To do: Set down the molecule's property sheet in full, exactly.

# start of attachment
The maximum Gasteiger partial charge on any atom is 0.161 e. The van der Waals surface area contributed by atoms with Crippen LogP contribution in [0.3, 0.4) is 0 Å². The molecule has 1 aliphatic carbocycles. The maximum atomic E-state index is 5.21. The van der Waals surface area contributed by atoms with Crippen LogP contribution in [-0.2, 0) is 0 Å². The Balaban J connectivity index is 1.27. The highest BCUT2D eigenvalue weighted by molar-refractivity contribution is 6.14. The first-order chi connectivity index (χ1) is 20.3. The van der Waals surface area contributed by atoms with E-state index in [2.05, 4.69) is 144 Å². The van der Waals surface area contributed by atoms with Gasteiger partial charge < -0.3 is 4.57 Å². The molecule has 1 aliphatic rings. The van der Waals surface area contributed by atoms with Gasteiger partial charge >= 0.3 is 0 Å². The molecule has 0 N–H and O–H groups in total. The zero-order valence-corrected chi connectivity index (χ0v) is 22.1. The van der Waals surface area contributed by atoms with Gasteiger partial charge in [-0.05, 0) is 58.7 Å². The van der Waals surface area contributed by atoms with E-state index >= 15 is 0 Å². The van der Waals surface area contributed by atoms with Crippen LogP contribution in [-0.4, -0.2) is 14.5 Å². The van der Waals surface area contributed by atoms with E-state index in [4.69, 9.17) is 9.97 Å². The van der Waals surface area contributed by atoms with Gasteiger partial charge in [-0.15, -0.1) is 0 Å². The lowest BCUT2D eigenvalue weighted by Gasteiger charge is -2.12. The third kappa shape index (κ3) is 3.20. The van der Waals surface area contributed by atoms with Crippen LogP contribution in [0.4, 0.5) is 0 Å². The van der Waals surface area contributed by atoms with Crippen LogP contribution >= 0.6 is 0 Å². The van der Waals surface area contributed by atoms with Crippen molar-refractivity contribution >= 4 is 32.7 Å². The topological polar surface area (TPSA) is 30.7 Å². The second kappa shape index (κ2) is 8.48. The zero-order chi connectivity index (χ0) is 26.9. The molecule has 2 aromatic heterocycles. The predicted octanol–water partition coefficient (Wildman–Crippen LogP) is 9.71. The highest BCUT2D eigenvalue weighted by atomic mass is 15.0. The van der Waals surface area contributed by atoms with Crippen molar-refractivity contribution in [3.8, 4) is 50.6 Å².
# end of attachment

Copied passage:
The maximum Gasteiger partial charge on any atom is 0.161 e. The van der Waals surface area contributed by atoms with Crippen LogP contribution in [0.3, 0.4) is 0 Å². The molecule has 1 aliphatic carbocycles. The maximum atomic E-state index is 5.21. The van der Waals surface area contributed by atoms with Crippen LogP contribution in [-0.2, 0) is 0 Å². The Balaban J connectivity index is 1.27. The highest BCUT2D eigenvalue weighted by molar-refractivity contribution is 6.14. The first-order chi connectivity index (χ1) is 20.3. The van der Waals surface area contributed by atoms with E-state index in [2.05, 4.69) is 144 Å². The van der Waals surface area contributed by atoms with Gasteiger partial charge < -0.3 is 4.57 Å². The molecule has 1 aliphatic rings. The van der Waals surface area contributed by atoms with Gasteiger partial charge >= 0.3 is 0 Å². The molecule has 0 N–H and O–H groups in total. The zero-order valence-corrected chi connectivity index (χ0v) is 22.1. The van der Waals surface area contributed by atoms with Gasteiger partial charge in [-0.05, 0) is 58.7 Å². The van der Waals surface area contributed by atoms with E-state index >= 15 is 0 Å². The van der Waals surface area contributed by atoms with Crippen LogP contribution in [-0.4, -0.2) is 14.5 Å². The van der Waals surface area contributed by atoms with E-state index in [4.69, 9.17) is 9.97 Å². The van der Waals surface area contributed by atoms with Gasteiger partial charge in [-0.15, -0.1) is 0 Å². The lowest BCUT2D eigenvalue weighted by Gasteiger charge is -2.12. The third kappa shape index (κ3) is 3.20. The van der Waals surface area contributed by atoms with Crippen LogP contribution in [0.4, 0.5) is 0 Å². The van der Waals surface area contributed by atoms with Crippen LogP contribution >= 0.6 is 0 Å². The van der Waals surface area contributed by atoms with Crippen molar-refractivity contribution >= 4 is 32.7 Å². The topological polar surface area (TPSA) is 30.7 Å². The second kappa shape index (κ2) is 8.48. The zero-order chi connectivity index (χ0) is 26.9. The molecule has 2 aromatic heterocycles. The predicted octanol–water partition coefficient (Wildman–Crippen LogP) is 9.71. The highest BCUT2D eigenvalue weighted by atomic mass is 15.0. The van der Waals surface area contributed by atoms with Crippen molar-refractivity contribution in [3.8, 4) is 50.6 Å².